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Sodium Bicarbonate Injection (Solution for injection)


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Sodium Bicarbonate Injection MIN-I-JET


Consumer Medicine Information

You may have been given this product in an emergency situation by a non-medical health professional.

WHAT IS IN THIS LEAFLET?

This leaflet contains information about Sodium Bicarbonate Injection MIN-I-JET. Please read it carefully and keep it for future reference. The information in this leaflet is only a summary and is not intended to replace advice from your doctor.

Please consult your doctor or pharmacist if you have any comments or questions.

WHAT IS Sodium Bicarbonate Injection?

Sodium bicarbonate is a simple chemical which is used in medicine to counteract situations when the blood contains too much acid.

WHEN IS Sodium Bicarbonate Injection USED?

If the heart stops beating after a heart attack, no oxygen will be carried round the body as the blood stops circulating. When this happens, acid tends to accumulate throughout the body and if the patient is given first aid and the heart starts pumping again, the acid may poison the body. Sodium bicarbonate is injected directly into the blood to correct this acidity.

As sodium bicarbonate is only used in medical emergencies, the injection may be given by paramedical personnel such as ambulance or nursing staff.

WHO SHOULD NOT HAVE Sodium Bicarbonate Injections?

Sodium bicarbonate should not be given to people:

  • with high blood pressure
  • with severe kidney disease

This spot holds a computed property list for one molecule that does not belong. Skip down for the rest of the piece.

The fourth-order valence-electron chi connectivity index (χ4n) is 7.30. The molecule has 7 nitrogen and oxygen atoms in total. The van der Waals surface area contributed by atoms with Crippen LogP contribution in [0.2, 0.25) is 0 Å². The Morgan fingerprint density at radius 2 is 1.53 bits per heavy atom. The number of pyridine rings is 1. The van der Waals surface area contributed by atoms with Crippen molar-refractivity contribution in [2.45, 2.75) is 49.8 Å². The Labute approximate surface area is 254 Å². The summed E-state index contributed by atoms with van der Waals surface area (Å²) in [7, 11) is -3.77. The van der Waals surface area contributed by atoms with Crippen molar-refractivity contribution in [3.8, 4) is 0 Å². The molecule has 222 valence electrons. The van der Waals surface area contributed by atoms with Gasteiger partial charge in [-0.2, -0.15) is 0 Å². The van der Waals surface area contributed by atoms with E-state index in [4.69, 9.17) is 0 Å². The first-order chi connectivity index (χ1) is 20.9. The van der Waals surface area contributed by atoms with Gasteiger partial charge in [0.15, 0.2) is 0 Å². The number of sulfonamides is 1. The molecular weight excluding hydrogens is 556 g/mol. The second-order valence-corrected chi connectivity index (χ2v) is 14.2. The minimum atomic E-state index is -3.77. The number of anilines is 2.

• with heart failure
  • with kidney stones
  • with some special chemical abnormalities in their blood

As Sodium Bicarbonate Injection is an emergency life-saving product it should not be withheld from anyone who needs it.

BEFORE YOU HAVE A Sodium Bicarbonate Injection

If you require a Sodium Bicarbonate Injection you will almost certainly be unconscious. You will therefore not be able to help your doctor by telling him details of your illness.

SIDE EFFECTS OF SODIUM BICARBONATE

As with any medicine, some side effects may occur.

Patients who need sodium bicarbonate in this way are extremely ill and likely to die. The most unpleasant effects are more likely to be due to the condition rather than the treatment. Side effects from Sodium Bicarbonate Injections are very uncommon unless an overdose is given (see OVERDOSE). Occasionally the area around the vein where the injection is given may become inflamed and an ulcer may form.

Always tell your doctor if you have any unpleasant effects after receiving Sodium Bicarbonate Injection MIN-I-JET.

THE DOSE OF SODIUM BICARBONATE

The dose of sodium bicarbonate will vary depending on the acidity of the blood. Enough is injected to correct this acidity.

OVERDOSE

Overdosage with sodium bicarbonate can cause overbreathing, shortness of breath, brain damage, mood changes, irritability, tiredness, muscle weakness, irregular heartbeat, muscle stiffness or twitches and fits. The treatment is to stop the injection of sodium bicarbonate and inject other products which will counter the effects which have been produced.

Contact the Poisons Information Centre on 13 11 26 for further advice on overdose management.

WHAT DOES Sodium Bicarbonate Injection MIN-I-JET CONTAIN?

Sodium Bicarbonate Injection MIN-I-JET contains sodium bicarbonate at a concentration of 4.2 g sodium bicarbonate in 50 mL of water. Australian Registration number is AUST R 29057. There are no additives.

HOW TO STORE Sodium Bicarbonate Injection MIN-I-JET?

Sodium Bicarbonate Injection MIN-I-JET should be protected from light and stored below 25°C (room temperature). It should not be used after the expiry date on the package.

WHERE CAN I GET MORE INFORMATION?

You can get more information from your doctor or pharmacist.

Sodium Bicarbonate Injection MIN-I-JET is manufactured by:

International Medication Systems Ltd

1886 Santa Anita Avenue,
South El Monte 91733,
California USA

and distributed by:

CSL Limited,
ABN. 99 051 588 348
45 Poplar Road,
Parkville 3052,
Victoria Australia

Date of Information: April 1996

Date of Amendment: June 2006

Published by MIMS November 2006